• Continue fighting corruption, which can be demonstrated by the appointment of a new director of the National Bank of Ukraine and a special anti-corruption prosecutor.
  • Enforce and start implementing the anti-oligarch legislation, to prevent massive media and political influence.
  • Accept the anti-money laundering legislation.
  • Accept the media law introducing the norms of the EU audiovisual media services directive into Ukrainian legislation.
  • Reform the system to protect national minorities.

How successful Ukraine is in fulfilling this first set of tasks will be indicative of the strength of the European agenda for a wartime government.

Reactions to the European Council’s Decision

The European Council’s decision has been tremendously inspiring for Ukrainians, more than 90 percent of whom support EU accession. Ukrainians’ dedication to the European choice has also prompted other Europeans—up to 65 percent—to value their own EU membership more.

Ukrainian politicians were united in their positive response to EU candidacy. President Zelensky called the decision “a victory” and “a unique and historic moment.” Former president Petro Poroshenko, one of today’s opposition leaders, supported the decision, saying that it united Ukrainians and added yet more motivation to resist Russia’s attacks. The leaders of the EU member nations also greeted Ukraine’s EU candidacy favorably.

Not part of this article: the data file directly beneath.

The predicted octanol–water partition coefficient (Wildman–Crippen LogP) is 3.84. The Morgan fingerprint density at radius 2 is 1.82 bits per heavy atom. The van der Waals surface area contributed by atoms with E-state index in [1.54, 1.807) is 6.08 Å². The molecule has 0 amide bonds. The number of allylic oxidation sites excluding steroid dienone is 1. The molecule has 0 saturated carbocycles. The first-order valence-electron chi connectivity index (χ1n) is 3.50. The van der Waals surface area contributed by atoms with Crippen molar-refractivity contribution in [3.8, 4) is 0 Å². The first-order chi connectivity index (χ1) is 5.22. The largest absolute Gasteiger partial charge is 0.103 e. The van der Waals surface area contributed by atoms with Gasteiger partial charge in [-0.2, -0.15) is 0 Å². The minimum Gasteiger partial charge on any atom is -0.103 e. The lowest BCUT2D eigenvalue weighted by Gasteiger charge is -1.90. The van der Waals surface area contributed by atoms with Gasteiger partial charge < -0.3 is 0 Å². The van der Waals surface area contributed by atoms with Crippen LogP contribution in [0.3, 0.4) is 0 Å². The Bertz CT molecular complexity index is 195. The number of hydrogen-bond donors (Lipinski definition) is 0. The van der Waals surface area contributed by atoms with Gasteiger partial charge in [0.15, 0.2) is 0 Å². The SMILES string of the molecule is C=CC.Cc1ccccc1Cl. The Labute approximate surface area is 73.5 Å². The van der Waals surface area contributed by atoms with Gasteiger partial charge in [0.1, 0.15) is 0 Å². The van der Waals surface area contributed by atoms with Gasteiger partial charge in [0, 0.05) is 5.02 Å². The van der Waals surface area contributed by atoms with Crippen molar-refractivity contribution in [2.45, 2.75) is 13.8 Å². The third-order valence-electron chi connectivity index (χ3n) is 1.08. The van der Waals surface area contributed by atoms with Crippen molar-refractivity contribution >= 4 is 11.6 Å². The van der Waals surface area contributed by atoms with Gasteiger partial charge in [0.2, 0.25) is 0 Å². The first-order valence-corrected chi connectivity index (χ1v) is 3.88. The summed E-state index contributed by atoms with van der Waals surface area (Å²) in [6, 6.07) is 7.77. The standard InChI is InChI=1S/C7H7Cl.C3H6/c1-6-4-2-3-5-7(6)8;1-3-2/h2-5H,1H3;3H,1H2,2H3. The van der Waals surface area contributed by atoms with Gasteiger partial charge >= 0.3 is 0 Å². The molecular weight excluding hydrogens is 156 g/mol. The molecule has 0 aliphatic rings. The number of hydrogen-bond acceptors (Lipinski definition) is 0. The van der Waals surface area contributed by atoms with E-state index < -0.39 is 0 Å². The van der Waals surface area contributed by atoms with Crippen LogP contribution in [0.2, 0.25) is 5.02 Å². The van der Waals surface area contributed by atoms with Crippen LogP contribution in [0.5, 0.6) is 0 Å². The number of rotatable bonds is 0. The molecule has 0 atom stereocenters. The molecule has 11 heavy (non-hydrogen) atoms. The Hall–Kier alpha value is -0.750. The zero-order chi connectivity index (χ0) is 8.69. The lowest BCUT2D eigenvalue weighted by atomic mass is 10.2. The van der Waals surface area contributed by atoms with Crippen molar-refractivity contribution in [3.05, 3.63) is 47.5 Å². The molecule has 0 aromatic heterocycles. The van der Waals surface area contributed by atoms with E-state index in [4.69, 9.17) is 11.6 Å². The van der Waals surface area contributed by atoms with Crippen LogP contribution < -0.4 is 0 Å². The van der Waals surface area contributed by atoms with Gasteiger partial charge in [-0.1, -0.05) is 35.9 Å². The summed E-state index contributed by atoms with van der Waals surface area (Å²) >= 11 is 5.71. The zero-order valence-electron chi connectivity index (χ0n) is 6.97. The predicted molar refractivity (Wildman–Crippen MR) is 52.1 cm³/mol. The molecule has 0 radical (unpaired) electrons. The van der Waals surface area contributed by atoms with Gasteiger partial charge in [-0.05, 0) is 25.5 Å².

More mixed reactions came from the leadership of Georgia (which did not receive the same status as Ukraine and Moldova) and from nations that had already received candidate status but have not yet converted to membership.

The Russian war against Ukraine has hugely narrowed Ukraine’s future. The EU summit’s decision has partly undone this limitation and has broadened the choice for Ukraine once again. Now it is up to Ukraine to make this future come to pass.

The opinions expressed in this article are those solely of the author and do not reflect the views of the Kennan Institute.

About the Author

Mykhailo Minakov

Mykhailo Minakov

Senior Advisor; Editor-in-Chief, Focus Ukraine Blog
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Kennan Institute

The Kennan Institute is the premier U.S. center for advanced research on Russia and Eurasia and the oldest and largest regional program at the Woodrow Wilson International Center for Scholars. The Kennan Institute is committed to improving American understanding of Russia, Ukraine, Central Asia, the Caucasus, and the surrounding region though research and exchange.  Read more